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Figure 10-5 A typical teenager with a long face growth pattern demonstrates physical findings that are consistent with a lifelong history of obstructed nasal breathing (see Fig. 7-2). These findings include septal deviations, inferior turbinate hypertrophy, a narrow (tight) nasal aperture, and an elevated nasal floor.

Maxillofacial literature has traditionally addressed aspects of nasal obstruction, nasal anatomy, and sinus drainage in the patient who is undergoing orthognathic surgery, but often only in subjective and limited ways.8,18,24,27,32,33,36,38,55,56,71,73,74,76,103,104,107 Authors traditionally discuss the effects of Le Fort I osteotomies on nasal morphology (i.e., aesthetics) and occasionally recommend adjunctive soft-tissue techniques in the hopes of limiting suboptimal aesthetics (e.g., the alar cinch stitch).37 Little consideration is given to either baseline upper airway findings or how the maxillary surgery may affect long-term nasal breathing. Warren and colleagues discusses issues of nasal airway changes after Le Fort I osteotomy with maxillary impaction, advancement, and transverse widening.108 They used a pressure flow meter to assess nasal airway breathing before and after maxillary osteotomies.21,29 Turvey and colleagues recognized preexisting nasal obstruction in many of their orthognathic patients.103 They suggested methods of avoiding adverse effects on nasal airway resistance that may result from Le Fort I maxillary osteotomy procedures.104 Moses and coworkers reported about a series of patients who were treated for nasal obstruction and sinus drainage difficulties after Le Fort I maxillary procedures were carried out for long face growth patterns (e.g., vertical maxillary excess with anterior open bite).71 They concluded that Le Fort I impaction frequently aggravates preexisting nasal airway obstruction and sinus disease. Williams and colleagues examined the nasal airway function (breathing) in a consecutive series of subjects (n = 50) before and 5 months after undergoing (1) Le Fort I osteotomy with advancement and vertical lengthening (2) maxillary segmentation with transverse expansion (14 of 50 subjects, 28%); and (3) recontouring of the nasal floor and pyriform rims with a rotary drill. Despite these favorable nasal airway surgical maneuvers, when ignoring potential pathology of the septum (e.g., buckling and deviation) and the inferior turbinates (e.g., hypertrophy/enlargement), a full 20% of their study subjects experienced a worsening of their nasal airway function after surgery.113a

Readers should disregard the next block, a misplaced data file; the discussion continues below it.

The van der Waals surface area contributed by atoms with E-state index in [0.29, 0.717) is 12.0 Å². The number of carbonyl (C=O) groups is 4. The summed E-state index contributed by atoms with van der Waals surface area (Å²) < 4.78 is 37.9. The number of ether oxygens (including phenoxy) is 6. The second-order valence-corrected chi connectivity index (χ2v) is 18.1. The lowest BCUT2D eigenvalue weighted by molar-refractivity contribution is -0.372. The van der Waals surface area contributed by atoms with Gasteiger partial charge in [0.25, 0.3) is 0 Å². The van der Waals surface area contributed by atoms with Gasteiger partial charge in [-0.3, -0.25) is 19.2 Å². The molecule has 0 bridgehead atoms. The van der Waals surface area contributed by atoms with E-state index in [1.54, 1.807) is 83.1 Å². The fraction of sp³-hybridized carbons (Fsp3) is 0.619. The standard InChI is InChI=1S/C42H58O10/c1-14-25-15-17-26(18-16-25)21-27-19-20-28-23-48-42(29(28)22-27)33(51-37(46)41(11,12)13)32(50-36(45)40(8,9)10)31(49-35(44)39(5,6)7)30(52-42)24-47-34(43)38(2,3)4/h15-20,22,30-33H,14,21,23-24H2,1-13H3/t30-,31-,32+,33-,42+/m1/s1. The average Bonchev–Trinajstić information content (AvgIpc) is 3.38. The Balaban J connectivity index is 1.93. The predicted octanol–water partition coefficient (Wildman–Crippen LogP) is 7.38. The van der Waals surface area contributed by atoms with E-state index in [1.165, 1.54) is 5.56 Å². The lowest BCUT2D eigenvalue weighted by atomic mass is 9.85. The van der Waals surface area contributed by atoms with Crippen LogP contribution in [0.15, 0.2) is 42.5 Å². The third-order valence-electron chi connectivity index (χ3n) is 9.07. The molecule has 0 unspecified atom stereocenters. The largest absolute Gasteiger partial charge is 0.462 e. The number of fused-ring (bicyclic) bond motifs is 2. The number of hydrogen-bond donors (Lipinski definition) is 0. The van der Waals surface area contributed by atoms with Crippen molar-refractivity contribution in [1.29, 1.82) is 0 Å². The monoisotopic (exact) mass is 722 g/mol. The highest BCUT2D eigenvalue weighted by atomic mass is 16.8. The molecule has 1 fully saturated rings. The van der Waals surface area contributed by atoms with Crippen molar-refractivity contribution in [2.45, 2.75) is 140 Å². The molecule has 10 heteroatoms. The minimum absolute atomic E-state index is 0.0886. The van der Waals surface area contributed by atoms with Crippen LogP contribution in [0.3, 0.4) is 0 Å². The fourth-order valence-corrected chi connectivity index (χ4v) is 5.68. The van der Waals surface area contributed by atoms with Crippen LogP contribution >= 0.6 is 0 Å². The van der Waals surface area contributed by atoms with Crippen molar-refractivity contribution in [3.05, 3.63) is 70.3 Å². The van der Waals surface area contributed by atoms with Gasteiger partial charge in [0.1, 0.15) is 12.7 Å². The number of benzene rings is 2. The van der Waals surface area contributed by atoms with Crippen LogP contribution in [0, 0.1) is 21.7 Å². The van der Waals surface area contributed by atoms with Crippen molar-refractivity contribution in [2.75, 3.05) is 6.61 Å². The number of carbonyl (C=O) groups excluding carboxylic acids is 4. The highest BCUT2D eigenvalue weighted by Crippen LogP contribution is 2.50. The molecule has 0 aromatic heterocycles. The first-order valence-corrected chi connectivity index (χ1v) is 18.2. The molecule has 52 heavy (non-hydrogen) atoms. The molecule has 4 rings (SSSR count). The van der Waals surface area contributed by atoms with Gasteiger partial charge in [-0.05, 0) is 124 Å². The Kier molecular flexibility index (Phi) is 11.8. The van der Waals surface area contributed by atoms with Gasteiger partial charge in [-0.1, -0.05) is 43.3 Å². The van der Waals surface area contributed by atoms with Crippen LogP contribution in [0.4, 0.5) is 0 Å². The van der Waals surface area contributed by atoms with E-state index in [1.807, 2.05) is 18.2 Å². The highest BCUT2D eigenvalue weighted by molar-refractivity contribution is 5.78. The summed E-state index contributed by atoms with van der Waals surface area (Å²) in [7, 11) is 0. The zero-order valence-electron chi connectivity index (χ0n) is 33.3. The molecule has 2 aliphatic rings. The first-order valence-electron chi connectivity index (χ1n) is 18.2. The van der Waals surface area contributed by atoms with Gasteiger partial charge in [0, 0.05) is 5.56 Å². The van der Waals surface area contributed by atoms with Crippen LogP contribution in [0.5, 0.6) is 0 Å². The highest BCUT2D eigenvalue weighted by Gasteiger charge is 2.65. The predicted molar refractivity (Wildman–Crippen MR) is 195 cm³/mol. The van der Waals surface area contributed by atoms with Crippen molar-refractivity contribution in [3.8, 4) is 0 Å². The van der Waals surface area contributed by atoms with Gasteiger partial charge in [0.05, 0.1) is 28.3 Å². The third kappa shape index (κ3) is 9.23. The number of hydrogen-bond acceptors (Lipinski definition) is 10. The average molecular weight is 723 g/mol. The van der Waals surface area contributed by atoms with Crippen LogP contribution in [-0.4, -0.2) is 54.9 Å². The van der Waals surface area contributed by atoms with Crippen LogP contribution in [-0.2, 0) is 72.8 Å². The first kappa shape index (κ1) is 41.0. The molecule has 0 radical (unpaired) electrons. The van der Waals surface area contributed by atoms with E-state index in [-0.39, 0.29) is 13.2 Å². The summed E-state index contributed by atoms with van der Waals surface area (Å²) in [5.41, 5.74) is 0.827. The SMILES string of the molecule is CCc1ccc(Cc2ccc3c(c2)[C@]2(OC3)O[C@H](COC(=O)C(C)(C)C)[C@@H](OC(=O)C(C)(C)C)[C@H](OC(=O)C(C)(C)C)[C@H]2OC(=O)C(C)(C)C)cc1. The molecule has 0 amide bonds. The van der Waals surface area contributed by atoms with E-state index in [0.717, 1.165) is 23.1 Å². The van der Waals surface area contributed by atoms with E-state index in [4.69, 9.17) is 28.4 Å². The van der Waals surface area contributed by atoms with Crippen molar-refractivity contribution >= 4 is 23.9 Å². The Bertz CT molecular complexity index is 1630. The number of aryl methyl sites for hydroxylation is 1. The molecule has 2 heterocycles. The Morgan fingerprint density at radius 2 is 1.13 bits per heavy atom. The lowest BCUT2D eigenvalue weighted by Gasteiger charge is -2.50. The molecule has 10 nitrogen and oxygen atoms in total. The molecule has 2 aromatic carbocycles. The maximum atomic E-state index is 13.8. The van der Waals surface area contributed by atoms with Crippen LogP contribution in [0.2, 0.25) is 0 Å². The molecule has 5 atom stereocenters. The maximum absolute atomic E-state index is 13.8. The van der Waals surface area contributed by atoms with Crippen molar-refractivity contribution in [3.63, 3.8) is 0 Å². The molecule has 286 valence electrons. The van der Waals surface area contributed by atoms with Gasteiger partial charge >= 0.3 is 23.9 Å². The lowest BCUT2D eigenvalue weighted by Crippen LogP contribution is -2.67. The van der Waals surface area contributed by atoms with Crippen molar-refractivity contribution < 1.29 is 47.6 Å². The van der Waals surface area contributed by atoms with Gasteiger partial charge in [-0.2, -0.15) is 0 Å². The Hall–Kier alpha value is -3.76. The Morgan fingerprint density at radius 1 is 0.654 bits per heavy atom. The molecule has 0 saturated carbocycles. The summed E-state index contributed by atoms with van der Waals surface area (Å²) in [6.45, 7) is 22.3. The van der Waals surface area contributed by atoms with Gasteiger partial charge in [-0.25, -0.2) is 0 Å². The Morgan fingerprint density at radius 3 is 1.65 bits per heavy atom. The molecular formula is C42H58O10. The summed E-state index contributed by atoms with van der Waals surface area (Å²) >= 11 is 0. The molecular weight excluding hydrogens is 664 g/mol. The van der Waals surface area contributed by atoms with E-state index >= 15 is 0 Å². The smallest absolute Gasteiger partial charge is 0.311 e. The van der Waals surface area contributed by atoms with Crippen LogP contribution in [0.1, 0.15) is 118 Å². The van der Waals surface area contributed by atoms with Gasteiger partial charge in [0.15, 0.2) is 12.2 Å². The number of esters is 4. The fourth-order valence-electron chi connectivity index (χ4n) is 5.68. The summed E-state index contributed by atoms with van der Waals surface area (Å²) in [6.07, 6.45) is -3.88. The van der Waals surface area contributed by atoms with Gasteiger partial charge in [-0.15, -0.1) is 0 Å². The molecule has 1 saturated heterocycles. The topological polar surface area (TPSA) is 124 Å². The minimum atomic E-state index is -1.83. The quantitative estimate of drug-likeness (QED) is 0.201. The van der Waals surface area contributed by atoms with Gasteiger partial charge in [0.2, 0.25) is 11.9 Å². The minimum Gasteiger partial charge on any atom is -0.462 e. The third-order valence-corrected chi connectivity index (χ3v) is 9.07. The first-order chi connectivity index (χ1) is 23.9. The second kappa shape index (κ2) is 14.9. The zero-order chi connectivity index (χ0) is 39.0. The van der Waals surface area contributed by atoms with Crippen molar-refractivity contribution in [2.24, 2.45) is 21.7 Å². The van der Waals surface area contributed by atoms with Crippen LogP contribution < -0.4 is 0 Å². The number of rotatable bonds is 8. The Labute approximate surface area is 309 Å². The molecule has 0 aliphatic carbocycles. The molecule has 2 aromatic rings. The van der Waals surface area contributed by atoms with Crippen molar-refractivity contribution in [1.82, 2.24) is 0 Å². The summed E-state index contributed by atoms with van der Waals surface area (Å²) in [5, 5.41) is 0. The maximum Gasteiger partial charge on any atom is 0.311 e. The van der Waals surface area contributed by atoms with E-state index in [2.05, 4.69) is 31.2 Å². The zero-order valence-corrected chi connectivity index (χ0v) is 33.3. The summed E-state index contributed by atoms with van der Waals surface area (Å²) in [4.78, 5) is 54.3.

Unfortunately, in the individual with a dentofacial deformity, a methodic approach to the evaluation and management of chronic nasal airway obstruction at the time of orthognathic surgery is often not undertaken. We suggest that any upper airway obstructions be assessed by the orthognathic surgeon with the same vigor as the effects of the presenting jaw deformities on malocclusion are evaluated (Figs. 10-12 and 10-13).51,8385,87

The Effects of Respiratory Pattern and Jaw Posture on Maxillofacial Growth

The link between an open mouth or oral breathing pattern and maxillofacial growth has been documented in the literature.4,5,11,17,24,25,28,31,41,

Jan 1, 2015 | Posted by in Orthodontics | Comments Off on 10: Nasal Airway Considerations in the Evaluation and Treatment of Dentofacial Deformities